Having said that, this becomes much complex in larger, transformational companies due to the existence of different and sometimes even conflicting entities. For instance, if I introduce a new lever, the impact of my actions can ripple through other divisions. However, it’s this complexity in navigating a bigger organization that makes the job of a product leader interesting.

What would you say is unique or central to your approach, organizationally or professionally?

What would you say is unique or central to your approach, organizationally or professionally

Changing how we perceive ownership of the roadmap. I used to think I owned it and would push to achieve specific results. But over the last two years, I’ve learned that it’s my team who needs to own the roadmap. 

My role, in fact, has evolved into helping my team access different tool sets to assist in their problem-solving efforts and constructing roadmaps. This shift in approach was born out of considerable research and it introduces a unique dynamic that’s absent in many of today’s existing frameworks. The truth is, a common framework may or may not be effective, because every organization is unique. The success lies in adapting a framework into practice and bringing it to life.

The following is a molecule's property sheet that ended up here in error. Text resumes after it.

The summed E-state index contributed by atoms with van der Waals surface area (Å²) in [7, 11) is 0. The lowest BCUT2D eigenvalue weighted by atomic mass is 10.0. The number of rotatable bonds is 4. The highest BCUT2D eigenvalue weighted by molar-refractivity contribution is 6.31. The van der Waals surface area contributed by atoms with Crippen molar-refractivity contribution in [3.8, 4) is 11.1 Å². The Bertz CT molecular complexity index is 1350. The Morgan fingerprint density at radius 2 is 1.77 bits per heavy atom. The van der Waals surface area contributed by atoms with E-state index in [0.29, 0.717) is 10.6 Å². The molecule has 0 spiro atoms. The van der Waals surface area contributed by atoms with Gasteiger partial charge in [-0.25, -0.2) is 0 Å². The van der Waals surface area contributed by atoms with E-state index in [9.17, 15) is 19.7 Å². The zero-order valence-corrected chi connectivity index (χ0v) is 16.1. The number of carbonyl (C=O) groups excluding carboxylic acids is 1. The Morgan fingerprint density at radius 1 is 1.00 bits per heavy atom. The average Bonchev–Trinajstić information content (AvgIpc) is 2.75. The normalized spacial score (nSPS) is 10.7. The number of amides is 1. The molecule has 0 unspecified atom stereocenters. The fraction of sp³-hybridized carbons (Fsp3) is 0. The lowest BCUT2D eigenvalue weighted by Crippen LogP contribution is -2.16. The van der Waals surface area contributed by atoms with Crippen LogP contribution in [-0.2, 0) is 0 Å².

For example, within my team, I introduced a template to facilitate decision-making and empower the team members. They were grappling with a sense of disempowerment, feeling as if they should make decisions because they didn’t feel a sense of ownership over the product. But I advised them that their role isn’t necessarily to make the final decision.

Their role is to identify and present the best solutions to their business partners, complete with data, and have partners agree to the best one. They are facilitators, verifying if a solution is effective and gathering sufficient evidence to back up their recommendations. This shift in perception helps to avoid a misunderstanding of their roles and empowers them to solve problems rather than getting caught up in decision-making.

To sum it up, it doesn’t matter so much who’s the decision maker because at the end of the day, what’s crucial is: did you solve the problem?

Tell us more about the template to articulate different solutions

Absolutely! It’s pretty simple, it’s a straightforward guide with two or three options. Each option has its own pros and cons and outlines how various role responsibilities might alter as a result of the work. And then our team puts forward our recommendation.